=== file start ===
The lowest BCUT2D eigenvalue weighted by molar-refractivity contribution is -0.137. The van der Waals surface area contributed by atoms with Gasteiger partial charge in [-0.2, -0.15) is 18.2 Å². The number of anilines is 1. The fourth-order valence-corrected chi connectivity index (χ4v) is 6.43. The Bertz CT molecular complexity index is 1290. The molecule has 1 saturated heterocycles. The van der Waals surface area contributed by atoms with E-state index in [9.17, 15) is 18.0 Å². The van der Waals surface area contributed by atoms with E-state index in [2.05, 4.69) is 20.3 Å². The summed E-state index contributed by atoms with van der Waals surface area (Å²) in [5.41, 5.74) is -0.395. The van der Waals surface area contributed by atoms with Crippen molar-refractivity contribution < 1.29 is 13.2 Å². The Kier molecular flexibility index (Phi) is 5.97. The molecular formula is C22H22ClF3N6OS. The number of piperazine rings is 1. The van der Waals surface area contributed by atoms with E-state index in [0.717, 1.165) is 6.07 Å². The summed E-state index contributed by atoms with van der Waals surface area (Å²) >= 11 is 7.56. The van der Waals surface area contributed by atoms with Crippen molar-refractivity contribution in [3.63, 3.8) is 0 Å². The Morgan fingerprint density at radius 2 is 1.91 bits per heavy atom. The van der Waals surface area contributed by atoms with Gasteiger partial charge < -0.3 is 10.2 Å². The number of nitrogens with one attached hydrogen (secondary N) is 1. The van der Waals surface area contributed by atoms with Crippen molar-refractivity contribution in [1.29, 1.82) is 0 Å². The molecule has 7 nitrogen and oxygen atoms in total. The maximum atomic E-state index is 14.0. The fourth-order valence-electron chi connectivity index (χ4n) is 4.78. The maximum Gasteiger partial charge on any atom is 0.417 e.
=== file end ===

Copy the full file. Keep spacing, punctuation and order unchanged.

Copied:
The lowest BCUT2D eigenvalue weighted by molar-refractivity contribution is -0.137. The van der Waals surface area contributed by atoms with Gasteiger partial charge in [-0.2, -0.15) is 18.2 Å². The number of anilines is 1. The fourth-order valence-corrected chi connectivity index (χ4v) is 6.43. The Bertz CT molecular complexity index is 1290. The molecule has 1 saturated heterocycles. The van der Waals surface area contributed by atoms with E-state index in [9.17, 15) is 18.0 Å². The van der Waals surface area contributed by atoms with E-state index in [2.05, 4.69) is 20.3 Å². The summed E-state index contributed by atoms with van der Waals surface area (Å²) in [5.41, 5.74) is -0.395. The van der Waals surface area contributed by atoms with Crippen molar-refractivity contribution < 1.29 is 13.2 Å². The Kier molecular flexibility index (Phi) is 5.97. The molecular formula is C22H22ClF3N6OS. The number of piperazine rings is 1. The van der Waals surface area contributed by atoms with E-state index in [0.717, 1.165) is 6.07 Å². The summed E-state index contributed by atoms with van der Waals surface area (Å²) >= 11 is 7.56. The van der Waals surface area contributed by atoms with Crippen molar-refractivity contribution in [3.63, 3.8) is 0 Å². The Morgan fingerprint density at radius 2 is 1.91 bits per heavy atom. The van der Waals surface area contributed by atoms with Gasteiger partial charge < -0.3 is 10.2 Å². The number of nitrogens with one attached hydrogen (secondary N) is 1. The van der Waals surface area contributed by atoms with Crippen molar-refractivity contribution in [1.29, 1.82) is 0 Å². The molecule has 7 nitrogen and oxygen atoms in total. The maximum atomic E-state index is 14.0. The fourth-order valence-electron chi connectivity index (χ4n) is 4.78. The maximum Gasteiger partial charge on any atom is 0.417 e.